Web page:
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Lost in Translation? Basis Utility and Proportionality in Games

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  • Barry Feldman

    (Prism Analytics & DePaul University)

Abstract

Cooperative and noncooperative games have no representation of players's basis utilities. Basis utility is the natural reference point on a player's utility scale that enables the determination the marginal utility of any payoff or allocation. A player's basis utility can be determined by an observer and other players under standard rationality assumptions. Basis utility allows interpersonal comparison of proportional utility gains relative to the disagreement outcome. Proportional pure bargaining is the unique solution satisfying efficiency, symmetry, affine transformation invariance and monotonicity in pure bargaining games with basis utility. Characterization of the Nash (1950) bargaining solution requires the assumption of the irrelevance of basis utility in games with basis utility. All existing cooperative solution functions become translation invariant once proper account is taken of basis utility. The noncooperative rationality of these results is demonstrated with a proportional bargaining based on Gul (1988). Further noncooperative application is demonstrated by showing that quantal response equilibria with multiplicative error structures (Goeree, Holt and Palfrey (2004)) become translation invariant with specification of basis utility.

Suggested Citation

  • Barry Feldman, 2005. "Lost in Translation? Basis Utility and Proportionality in Games," Game Theory and Information 0507001, University Library of Munich, Germany, revised 28 Feb 2006.
  • Handle: RePEc:wpa:wuwpga:0507001
    Note: Type of Document - pdf; pages: 25
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    File URL: https://econwpa.ub.uni-muenchen.de/econ-wp/game/papers/0507/0507001.pdf
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    References listed on IDEAS

    as
    1. Lopomo, Giuseppe & Ok, Efe A, 2001. "Bargaining, Interdependence, and the Rationality of Fair Division," RAND Journal of Economics, The RAND Corporation, vol. 32(2), pages 263-283, Summer.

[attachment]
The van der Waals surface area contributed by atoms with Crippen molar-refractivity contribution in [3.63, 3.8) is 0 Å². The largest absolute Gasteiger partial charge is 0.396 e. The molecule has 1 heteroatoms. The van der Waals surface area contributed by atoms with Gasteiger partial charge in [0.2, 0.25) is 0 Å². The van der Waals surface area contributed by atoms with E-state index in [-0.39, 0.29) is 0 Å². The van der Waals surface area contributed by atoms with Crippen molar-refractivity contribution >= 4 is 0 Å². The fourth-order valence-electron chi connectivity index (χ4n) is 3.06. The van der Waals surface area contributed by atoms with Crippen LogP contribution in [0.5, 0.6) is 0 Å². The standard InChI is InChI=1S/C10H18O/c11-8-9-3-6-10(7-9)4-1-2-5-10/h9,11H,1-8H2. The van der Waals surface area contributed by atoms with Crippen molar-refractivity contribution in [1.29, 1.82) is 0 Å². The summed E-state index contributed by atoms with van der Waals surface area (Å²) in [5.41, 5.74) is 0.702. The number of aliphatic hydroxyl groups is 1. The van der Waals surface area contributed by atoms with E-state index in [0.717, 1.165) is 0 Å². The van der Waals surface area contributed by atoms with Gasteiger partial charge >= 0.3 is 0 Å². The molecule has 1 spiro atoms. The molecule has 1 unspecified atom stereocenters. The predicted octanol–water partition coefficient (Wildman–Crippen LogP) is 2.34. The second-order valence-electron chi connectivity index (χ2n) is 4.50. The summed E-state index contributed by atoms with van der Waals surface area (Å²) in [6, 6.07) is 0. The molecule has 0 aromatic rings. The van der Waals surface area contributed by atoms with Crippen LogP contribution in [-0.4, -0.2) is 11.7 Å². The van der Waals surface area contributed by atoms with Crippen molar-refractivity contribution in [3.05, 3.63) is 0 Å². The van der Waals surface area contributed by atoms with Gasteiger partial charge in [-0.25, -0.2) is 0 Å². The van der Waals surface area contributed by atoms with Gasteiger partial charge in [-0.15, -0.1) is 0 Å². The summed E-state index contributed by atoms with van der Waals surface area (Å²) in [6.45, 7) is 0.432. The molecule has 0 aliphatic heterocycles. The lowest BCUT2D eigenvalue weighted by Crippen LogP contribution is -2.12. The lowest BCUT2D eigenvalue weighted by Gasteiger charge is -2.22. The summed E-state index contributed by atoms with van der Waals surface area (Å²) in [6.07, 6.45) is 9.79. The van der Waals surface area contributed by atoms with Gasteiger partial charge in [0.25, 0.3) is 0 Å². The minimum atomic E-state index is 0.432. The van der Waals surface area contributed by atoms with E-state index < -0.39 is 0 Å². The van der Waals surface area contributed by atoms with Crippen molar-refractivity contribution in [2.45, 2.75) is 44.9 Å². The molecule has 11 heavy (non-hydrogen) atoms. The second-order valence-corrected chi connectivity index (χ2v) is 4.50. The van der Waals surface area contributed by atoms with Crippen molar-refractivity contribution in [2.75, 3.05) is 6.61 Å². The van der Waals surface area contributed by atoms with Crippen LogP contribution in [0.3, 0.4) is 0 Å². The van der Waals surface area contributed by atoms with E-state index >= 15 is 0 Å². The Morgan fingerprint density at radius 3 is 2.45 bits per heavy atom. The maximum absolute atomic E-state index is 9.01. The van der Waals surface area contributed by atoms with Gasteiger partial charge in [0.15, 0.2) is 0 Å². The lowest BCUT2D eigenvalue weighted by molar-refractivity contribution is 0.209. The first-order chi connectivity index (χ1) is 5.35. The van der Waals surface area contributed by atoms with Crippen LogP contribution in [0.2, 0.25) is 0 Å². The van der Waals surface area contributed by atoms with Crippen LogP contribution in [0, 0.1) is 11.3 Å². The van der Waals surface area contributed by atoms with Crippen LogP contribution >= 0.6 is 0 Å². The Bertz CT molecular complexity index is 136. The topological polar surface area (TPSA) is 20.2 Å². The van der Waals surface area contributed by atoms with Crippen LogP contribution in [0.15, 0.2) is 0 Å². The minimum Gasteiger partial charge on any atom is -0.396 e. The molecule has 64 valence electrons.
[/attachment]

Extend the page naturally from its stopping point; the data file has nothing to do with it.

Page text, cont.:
2. Huck, Steffen & Oechssler, Jorg, 1999. "The Indirect Evolutionary Approach to Explaining Fair Allocations," Games and Economic Behavior, Elsevier, vol. 28(1), pages 13-24, July.
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    4. McKelvey Richard D. & Palfrey Thomas R., 1995. "Quantal Response Equilibria for Normal Form Games," Games and Economic Behavior, Elsevier, vol. 10(1), pages 6-38, July.
    5. Ken Binmore & Ariel Rubinstein & Asher Wolinsky, 1986. "The Nash Bargaining Solution in Economic Modelling," RAND Journal of Economics, The RAND Corporation, vol. 17(2), pages 176-188, Summer.
    6. Roth, Alvin E, 1979. "Proportional Solutions to the Bargaining Problem," Econometrica, Econometric Society, vol. 47(3), pages 775-777, May.
    7. Hart, Sergiu & Mas-Colell, Andreu, 1996. "Bargaining and Value," Econometrica, Econometric Society, vol. 64(2), pages 357-380, March.
    8. Kalai, Ehud, 1977. "Proportional Solutions to Bargaining Situations: Interpersonal Utility Comparisons," Econometrica, Econometric Society, vol. 45(7), pages 1623-1630, October.
    9. Nash, John, 1950. "The Bargaining Problem," Econometrica, Econometric Society, vol. 18(2), pages 155-162, April.
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    More about this item

    Keywords

    Basis utility; equal split; Kalai-Smorodinsky solution; Nash bargaining; quantal response equilibria; proportional bargaining; translation invariance.;

    JEL classification:

    • C70 - Mathematical and Quantitative Methods - - Game Theory and Bargaining Theory - - - General
    • C71 - Mathematical and Quantitative Methods - - Game Theory and Bargaining Theory - - - Cooperative Games
    • C72 - Mathematical and Quantitative Methods - - Game Theory and Bargaining Theory - - - Noncooperative Games
    • C78 - Mathematical and Quantitative Methods - - Game Theory and Bargaining Theory - - - Bargaining Theory; Matching Theory

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